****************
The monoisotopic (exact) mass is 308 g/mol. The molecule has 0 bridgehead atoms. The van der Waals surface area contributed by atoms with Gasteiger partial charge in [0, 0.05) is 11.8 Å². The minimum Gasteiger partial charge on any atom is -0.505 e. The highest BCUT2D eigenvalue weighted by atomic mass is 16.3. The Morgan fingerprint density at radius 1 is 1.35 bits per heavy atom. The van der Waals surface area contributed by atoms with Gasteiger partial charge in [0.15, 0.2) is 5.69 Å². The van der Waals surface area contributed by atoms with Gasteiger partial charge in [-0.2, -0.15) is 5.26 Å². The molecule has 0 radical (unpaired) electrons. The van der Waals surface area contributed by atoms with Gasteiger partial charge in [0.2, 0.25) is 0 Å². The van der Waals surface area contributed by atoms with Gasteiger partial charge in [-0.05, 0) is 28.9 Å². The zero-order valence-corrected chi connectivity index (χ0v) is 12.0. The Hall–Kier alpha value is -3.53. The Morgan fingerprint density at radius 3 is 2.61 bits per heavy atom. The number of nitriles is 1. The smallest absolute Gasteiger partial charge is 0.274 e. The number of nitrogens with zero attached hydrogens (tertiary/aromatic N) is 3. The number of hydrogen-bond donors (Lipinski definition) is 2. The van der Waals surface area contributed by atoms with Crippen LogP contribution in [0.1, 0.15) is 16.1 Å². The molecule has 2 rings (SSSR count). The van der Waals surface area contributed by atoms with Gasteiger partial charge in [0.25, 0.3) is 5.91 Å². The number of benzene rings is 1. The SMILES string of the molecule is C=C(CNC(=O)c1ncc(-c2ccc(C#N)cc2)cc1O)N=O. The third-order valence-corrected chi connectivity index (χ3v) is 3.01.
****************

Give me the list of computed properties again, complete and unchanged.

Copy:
The monoisotopic (exact) mass is 308 g/mol. The molecule has 0 bridgehead atoms. The van der Waals surface area contributed by atoms with Gasteiger partial charge in [0, 0.05) is 11.8 Å². The minimum Gasteiger partial charge on any atom is -0.505 e. The highest BCUT2D eigenvalue weighted by atomic mass is 16.3. The Morgan fingerprint density at radius 1 is 1.35 bits per heavy atom. The van der Waals surface area contributed by atoms with Gasteiger partial charge in [0.15, 0.2) is 5.69 Å². The van der Waals surface area contributed by atoms with Gasteiger partial charge in [-0.2, -0.15) is 5.26 Å². The molecule has 0 radical (unpaired) electrons. The van der Waals surface area contributed by atoms with Gasteiger partial charge in [0.2, 0.25) is 0 Å². The van der Waals surface area contributed by atoms with Gasteiger partial charge in [-0.05, 0) is 28.9 Å². The zero-order valence-corrected chi connectivity index (χ0v) is 12.0. The Hall–Kier alpha value is -3.53. The Morgan fingerprint density at radius 3 is 2.61 bits per heavy atom. The number of nitriles is 1. The smallest absolute Gasteiger partial charge is 0.274 e. The number of nitrogens with zero attached hydrogens (tertiary/aromatic N) is 3. The number of hydrogen-bond donors (Lipinski definition) is 2. The van der Waals surface area contributed by atoms with Crippen LogP contribution in [0.1, 0.15) is 16.1 Å². The molecule has 2 rings (SSSR count). The van der Waals surface area contributed by atoms with Gasteiger partial charge in [0.25, 0.3) is 5.91 Å². The number of benzene rings is 1. The SMILES string of the molecule is C=C(CNC(=O)c1ncc(-c2ccc(C#N)cc2)cc1O)N=O. The third-order valence-corrected chi connectivity index (χ3v) is 3.01.